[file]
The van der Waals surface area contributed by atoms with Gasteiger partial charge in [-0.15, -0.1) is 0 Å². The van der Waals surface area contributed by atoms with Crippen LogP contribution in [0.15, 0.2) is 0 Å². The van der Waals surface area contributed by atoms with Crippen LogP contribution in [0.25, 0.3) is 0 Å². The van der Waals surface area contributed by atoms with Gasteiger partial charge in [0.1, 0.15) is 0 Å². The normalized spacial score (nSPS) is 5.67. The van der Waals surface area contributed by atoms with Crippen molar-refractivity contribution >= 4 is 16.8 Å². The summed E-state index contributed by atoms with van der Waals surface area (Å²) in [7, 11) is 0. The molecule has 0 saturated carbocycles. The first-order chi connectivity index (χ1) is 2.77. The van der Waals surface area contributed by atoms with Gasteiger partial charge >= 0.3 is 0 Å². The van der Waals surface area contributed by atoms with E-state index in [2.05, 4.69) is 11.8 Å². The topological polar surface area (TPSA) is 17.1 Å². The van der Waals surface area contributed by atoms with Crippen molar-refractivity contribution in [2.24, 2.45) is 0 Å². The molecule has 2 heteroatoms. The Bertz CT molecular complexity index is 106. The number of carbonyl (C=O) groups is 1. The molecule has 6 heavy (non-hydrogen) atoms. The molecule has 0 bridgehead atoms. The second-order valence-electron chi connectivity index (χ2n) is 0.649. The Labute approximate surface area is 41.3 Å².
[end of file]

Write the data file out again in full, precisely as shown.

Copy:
The van der Waals surface area contributed by atoms with Gasteiger partial charge in [-0.15, -0.1) is 0 Å². The van der Waals surface area contributed by atoms with Crippen LogP contribution in [0.15, 0.2) is 0 Å². The van der Waals surface area contributed by atoms with Crippen LogP contribution in [0.25, 0.3) is 0 Å². The van der Waals surface area contributed by atoms with Gasteiger partial charge in [0.1, 0.15) is 0 Å². The normalized spacial score (nSPS) is 5.67. The van der Waals surface area contributed by atoms with Crippen molar-refractivity contribution >= 4 is 16.8 Å². The summed E-state index contributed by atoms with van der Waals surface area (Å²) in [7, 11) is 0. The molecule has 0 saturated carbocycles. The first-order chi connectivity index (χ1) is 2.77. The van der Waals surface area contributed by atoms with Gasteiger partial charge >= 0.3 is 0 Å². The van der Waals surface area contributed by atoms with E-state index in [2.05, 4.69) is 11.8 Å². The topological polar surface area (TPSA) is 17.1 Å². The van der Waals surface area contributed by atoms with Crippen molar-refractivity contribution in [2.24, 2.45) is 0 Å². The molecule has 2 heteroatoms. The Bertz CT molecular complexity index is 106. The number of carbonyl (C=O) groups is 1. The molecule has 6 heavy (non-hydrogen) atoms. The molecule has 0 bridgehead atoms. The second-order valence-electron chi connectivity index (χ2n) is 0.649. The Labute approximate surface area is 41.3 Å².